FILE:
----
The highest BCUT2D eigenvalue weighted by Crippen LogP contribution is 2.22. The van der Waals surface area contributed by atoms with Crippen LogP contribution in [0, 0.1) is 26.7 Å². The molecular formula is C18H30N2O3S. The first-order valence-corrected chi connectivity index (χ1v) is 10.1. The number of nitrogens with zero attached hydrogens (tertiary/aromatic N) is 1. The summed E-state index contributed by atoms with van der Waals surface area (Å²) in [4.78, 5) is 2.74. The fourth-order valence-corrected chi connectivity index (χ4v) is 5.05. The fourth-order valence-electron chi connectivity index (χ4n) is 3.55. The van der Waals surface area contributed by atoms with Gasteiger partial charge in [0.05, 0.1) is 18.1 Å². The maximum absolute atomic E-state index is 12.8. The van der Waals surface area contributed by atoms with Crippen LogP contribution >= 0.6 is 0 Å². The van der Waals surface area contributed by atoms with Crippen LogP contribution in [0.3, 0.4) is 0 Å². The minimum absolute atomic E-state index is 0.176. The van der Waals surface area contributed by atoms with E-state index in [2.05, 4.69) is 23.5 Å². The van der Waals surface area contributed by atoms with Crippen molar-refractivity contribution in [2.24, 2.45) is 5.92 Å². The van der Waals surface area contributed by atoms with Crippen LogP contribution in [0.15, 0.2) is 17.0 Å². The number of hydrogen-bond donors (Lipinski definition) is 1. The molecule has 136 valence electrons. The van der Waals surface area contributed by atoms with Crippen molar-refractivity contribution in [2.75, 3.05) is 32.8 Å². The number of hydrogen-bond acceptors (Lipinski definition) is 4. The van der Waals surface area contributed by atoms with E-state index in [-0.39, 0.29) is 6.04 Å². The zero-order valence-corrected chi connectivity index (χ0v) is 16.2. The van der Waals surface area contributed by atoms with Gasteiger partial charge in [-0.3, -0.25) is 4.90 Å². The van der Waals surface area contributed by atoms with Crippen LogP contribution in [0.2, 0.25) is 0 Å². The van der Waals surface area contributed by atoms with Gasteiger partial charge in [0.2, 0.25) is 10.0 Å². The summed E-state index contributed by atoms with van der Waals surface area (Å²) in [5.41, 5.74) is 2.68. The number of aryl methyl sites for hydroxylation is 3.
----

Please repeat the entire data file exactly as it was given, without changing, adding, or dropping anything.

The highest BCUT2D eigenvalue weighted by Crippen LogP contribution is 2.22. The van der Waals surface area contributed by atoms with Crippen LogP contribution in [0, 0.1) is 26.7 Å². The molecular formula is C18H30N2O3S. The first-order valence-corrected chi connectivity index (χ1v) is 10.1. The number of nitrogens with zero attached hydrogens (tertiary/aromatic N) is 1. The summed E-state index contributed by atoms with van der Waals surface area (Å²) in [4.78, 5) is 2.74. The fourth-order valence-corrected chi connectivity index (χ4v) is 5.05. The fourth-order valence-electron chi connectivity index (χ4n) is 3.55. The van der Waals surface area contributed by atoms with Gasteiger partial charge in [0.05, 0.1) is 18.1 Å². The maximum absolute atomic E-state index is 12.8. The van der Waals surface area contributed by atoms with Crippen LogP contribution >= 0.6 is 0 Å². The van der Waals surface area contributed by atoms with Crippen LogP contribution in [0.3, 0.4) is 0 Å². The minimum absolute atomic E-state index is 0.176. The van der Waals surface area contributed by atoms with E-state index in [2.05, 4.69) is 23.5 Å². The van der Waals surface area contributed by atoms with Crippen molar-refractivity contribution in [2.24, 2.45) is 5.92 Å². The van der Waals surface area contributed by atoms with Crippen LogP contribution in [0.15, 0.2) is 17.0 Å². The number of hydrogen-bond donors (Lipinski definition) is 1. The molecule has 136 valence electrons. The van der Waals surface area contributed by atoms with Crippen molar-refractivity contribution in [2.75, 3.05) is 32.8 Å². The number of hydrogen-bond acceptors (Lipinski definition) is 4. The van der Waals surface area contributed by atoms with E-state index in [-0.39, 0.29) is 6.04 Å². The zero-order valence-corrected chi connectivity index (χ0v) is 16.2. The van der Waals surface area contributed by atoms with Gasteiger partial charge in [-0.3, -0.25) is 4.90 Å². The van der Waals surface area contributed by atoms with Crippen LogP contribution in [0.2, 0.25) is 0 Å². The van der Waals surface area contributed by atoms with Gasteiger partial charge in [0.2, 0.25) is 10.0 Å². The summed E-state index contributed by atoms with van der Waals surface area (Å²) in [5.41, 5.74) is 2.68. The number of aryl methyl sites for hydroxylation is 3.